IBM Report Details 2017 Tax Scams as IRS Filing Deadline Nears

From “IBM Report Details 2017 Tax Scams as IRS Filing Deadline Nears”
eWeek (04/05/17) Kerner, Sean Michael. Printed by ASIS International.

IBM Security is warning of an increase in tax-related spam email and related fraud scams that aim to exploit tax filers as the April 18 tax filing deadline nears. IBM’s “Cybercrime Riding Tax Season Tides: Trending Spam and Dark Web Findings” report, released on April 5, details how attackers are increasing their efforts ahead of the deadline. IBM X-Force security researchers have tracked a 6,000 percent increase in tax-related spam emails from December 2016 to February 2017. Limor Kessem, executive security advisor at IBM Security, says that this is the first year that IBM is seeing campaigns targeting businesses. “Last year, consumer tax fraud was the most common illicit activity linked with compromised taxpayer information,” she says. “This year, things are getting bigger and bolder.” She went on to say that attackers have several different ways to get taxpayer information, depending on their technical skill levels. “The more technically inclined may breach a company’s infrastructure to steal data directly from their internal servers,” she explains.

Can You Hear Me? Just Say “NO!” (Or Hang Up)

Reports have surfaced about a new scam using a familiar line.  Scammers call, identify themselves by name and company and during the momentary pause that follows, the scammer says, “Can you hear me?”  Of course we all respond, “yes,” and then we hang up or say we’re not interested or let loose a string of expletives.  You get my point.  But no matter how you respond– the damage is done.

The scammer records your yes response and neatly places it in a recording making it sound like you answered yes to ordering various goods.  When you later call to complain, you are met with the sound of your own voice verifying the purchase.  As a matter of fact, these folks are bold enough to threaten to sue you if you don’t pay for your “order.”

There are so many creative scams out there it is important to remember a few simple rules that might eliminate a great deal of inconvenience (or money loss) later:

DO NOT answer calls from numbers you don’t recognize.

DO NOT verify your phone number with anyone you didn’t call.

DO NOT give out personal information on any call you did not initiate.

It is not likely we can avoid all scammers– but let’s not make it easy for them!

 

Yahoo Says Information on at Least 500 Million User Accounts Was Stolen

From “Yahoo Says Information on at Least 500 Million User Accounts Was Stolen”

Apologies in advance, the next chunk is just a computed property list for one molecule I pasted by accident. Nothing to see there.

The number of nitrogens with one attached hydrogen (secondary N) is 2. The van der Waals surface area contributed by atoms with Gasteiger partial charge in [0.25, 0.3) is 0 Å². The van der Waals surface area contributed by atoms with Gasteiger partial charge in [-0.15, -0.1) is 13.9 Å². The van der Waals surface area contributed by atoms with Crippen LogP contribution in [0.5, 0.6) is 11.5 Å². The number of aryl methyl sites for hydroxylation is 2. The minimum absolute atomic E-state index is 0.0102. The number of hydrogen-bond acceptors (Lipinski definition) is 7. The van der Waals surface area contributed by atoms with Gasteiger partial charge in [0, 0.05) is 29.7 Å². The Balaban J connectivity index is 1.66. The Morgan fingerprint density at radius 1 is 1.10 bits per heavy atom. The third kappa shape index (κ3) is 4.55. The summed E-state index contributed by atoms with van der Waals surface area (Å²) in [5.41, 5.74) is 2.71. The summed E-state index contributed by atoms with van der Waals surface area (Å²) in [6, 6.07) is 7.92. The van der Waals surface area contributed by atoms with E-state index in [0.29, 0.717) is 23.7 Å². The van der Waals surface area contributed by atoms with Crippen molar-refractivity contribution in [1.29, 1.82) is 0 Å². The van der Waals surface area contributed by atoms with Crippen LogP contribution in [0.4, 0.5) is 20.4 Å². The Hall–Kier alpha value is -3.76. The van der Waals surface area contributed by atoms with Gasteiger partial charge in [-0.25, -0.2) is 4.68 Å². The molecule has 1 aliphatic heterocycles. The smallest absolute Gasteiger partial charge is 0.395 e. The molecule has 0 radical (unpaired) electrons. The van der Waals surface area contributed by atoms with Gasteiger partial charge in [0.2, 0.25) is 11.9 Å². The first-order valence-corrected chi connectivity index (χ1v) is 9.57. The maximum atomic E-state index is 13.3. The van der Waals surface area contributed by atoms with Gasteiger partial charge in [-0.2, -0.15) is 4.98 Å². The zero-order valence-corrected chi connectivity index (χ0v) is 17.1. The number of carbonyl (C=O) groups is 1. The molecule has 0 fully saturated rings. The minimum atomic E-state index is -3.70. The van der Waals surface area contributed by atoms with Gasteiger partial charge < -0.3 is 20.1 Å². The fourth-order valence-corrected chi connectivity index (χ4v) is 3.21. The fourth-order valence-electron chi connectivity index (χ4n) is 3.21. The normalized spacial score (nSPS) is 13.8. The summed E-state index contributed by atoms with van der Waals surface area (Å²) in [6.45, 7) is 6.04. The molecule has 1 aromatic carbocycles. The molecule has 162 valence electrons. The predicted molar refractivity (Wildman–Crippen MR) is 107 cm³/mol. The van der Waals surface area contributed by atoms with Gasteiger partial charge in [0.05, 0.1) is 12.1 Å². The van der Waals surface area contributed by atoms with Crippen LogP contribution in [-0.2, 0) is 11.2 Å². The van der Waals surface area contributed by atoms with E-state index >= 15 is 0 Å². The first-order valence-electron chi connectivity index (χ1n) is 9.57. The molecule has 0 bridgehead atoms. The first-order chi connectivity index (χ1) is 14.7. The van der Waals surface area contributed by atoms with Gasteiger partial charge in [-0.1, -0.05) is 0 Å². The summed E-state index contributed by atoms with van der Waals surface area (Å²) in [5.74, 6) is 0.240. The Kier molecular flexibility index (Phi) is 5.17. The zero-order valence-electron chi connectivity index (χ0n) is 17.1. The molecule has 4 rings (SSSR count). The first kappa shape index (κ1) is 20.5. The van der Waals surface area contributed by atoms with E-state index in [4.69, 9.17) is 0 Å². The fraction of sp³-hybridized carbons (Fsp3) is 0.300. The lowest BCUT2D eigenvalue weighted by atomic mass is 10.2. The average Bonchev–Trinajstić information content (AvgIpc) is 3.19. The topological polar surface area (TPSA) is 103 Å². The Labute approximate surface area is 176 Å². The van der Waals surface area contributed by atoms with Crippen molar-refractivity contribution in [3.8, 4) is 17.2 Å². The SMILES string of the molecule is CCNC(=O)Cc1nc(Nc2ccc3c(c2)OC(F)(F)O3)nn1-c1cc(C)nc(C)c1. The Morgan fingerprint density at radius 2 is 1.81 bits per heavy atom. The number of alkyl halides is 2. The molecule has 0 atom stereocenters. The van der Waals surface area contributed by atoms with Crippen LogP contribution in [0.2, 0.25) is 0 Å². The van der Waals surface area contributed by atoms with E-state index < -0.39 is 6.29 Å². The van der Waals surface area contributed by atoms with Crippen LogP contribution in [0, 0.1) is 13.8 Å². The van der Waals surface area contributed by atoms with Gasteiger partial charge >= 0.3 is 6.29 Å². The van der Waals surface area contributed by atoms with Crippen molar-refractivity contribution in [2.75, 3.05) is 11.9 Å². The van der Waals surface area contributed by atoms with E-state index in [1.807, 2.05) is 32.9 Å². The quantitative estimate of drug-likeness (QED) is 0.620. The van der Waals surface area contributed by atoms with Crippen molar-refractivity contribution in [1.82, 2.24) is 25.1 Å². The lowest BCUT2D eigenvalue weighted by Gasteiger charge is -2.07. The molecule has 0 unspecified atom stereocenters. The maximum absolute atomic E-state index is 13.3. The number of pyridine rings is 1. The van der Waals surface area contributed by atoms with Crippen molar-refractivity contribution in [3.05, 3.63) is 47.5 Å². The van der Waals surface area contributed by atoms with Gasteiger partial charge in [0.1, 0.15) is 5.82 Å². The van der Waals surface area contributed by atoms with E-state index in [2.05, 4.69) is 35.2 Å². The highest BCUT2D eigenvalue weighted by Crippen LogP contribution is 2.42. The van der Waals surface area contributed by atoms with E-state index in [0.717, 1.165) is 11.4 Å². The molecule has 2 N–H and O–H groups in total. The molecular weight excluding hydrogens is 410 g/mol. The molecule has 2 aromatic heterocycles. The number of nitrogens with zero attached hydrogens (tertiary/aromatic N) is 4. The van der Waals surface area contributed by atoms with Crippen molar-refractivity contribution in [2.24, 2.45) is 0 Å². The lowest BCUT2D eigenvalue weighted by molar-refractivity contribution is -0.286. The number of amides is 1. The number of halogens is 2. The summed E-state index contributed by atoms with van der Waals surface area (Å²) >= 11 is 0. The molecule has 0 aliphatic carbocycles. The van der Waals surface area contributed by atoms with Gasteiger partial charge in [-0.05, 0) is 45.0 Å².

Wall Street Journal (09/23/16) McMillan, Robert. Posted by ASIS.

Yahoo Inc. reported Thursday that hackers backed by an unnamed foreign government had stolen personal information from more than 500 million of its users’ accounts. Hackers penetrated Yahoo’s network in late 2014 and stole personal data on more than 500 million users. The stolen data included names, email addresses, dates of birth, telephone numbers, and encrypted passwords, Yahoo said. Yahoo said it believes that the hackers are no longer in its corporate network. The company said it did not believe that unprotected passwords, payment-card data, or bank-account information had been affected. In July, Yahoo began investigating claims by hackers who were offering to sell what they said were 280 million Yahoo usernames and passwords. Yahoo said it concluded the information for sale was not legitimate, but the company decided to broaden its probe, eventually determining that it had been breached by “a state-sponsored actor.” Yahoo did not say how the hackers broke into its network or which country sponsored the attacks. The intrusion, in 2014, came during a period when many computer attacks were believed to be the work of China. More recent hacks, however, including of the Democratic National Committee earlier this year, have been blamed on Russia. Both countries have denied involvement in the hacks. The Yahoo breach appears to be the largest ever disclosed, based on the number of users affected, said Paul Stephens, director of policy and advocacy with Privacy Rights Clearing House.

 

Crooks Are Selling a Skimmer That Works on All Chip Card Readers

From “Crooks Are Selling a Skimmer That Works on All Chip Card Readers”
CSO Online (08/31/16) Korolov, Maria. Posted by ASIS.

Researchers have found a website that claims to sell “the most advanced EMV chip data collector in the world.” The seller says that the device is powered by the point of sale terminal, and can hold information on up to 5,000 credit cards in its memory. The equipment can also be used on machines made by Ingenico and Verifone, as well as terminals on gas station pumps, ticket purchase stations, and on small ATMs, specifically those manufactured by Triton. Andrei Barysevich, director of Eastern European research and analysis at Flashpoint, says that the device is primarily targeted towards Latin America. Latin America is still reliant on static data authentication chips, which allow criminals to create usable new chip cards with the data they catch, making it an easier target. Barysevich also says that the “technology can be used in any point of sale device. It literally takes less than 10 seconds to install, and once installed, it stays there forever.” He said that terminal manufacturers have been notified about the issue.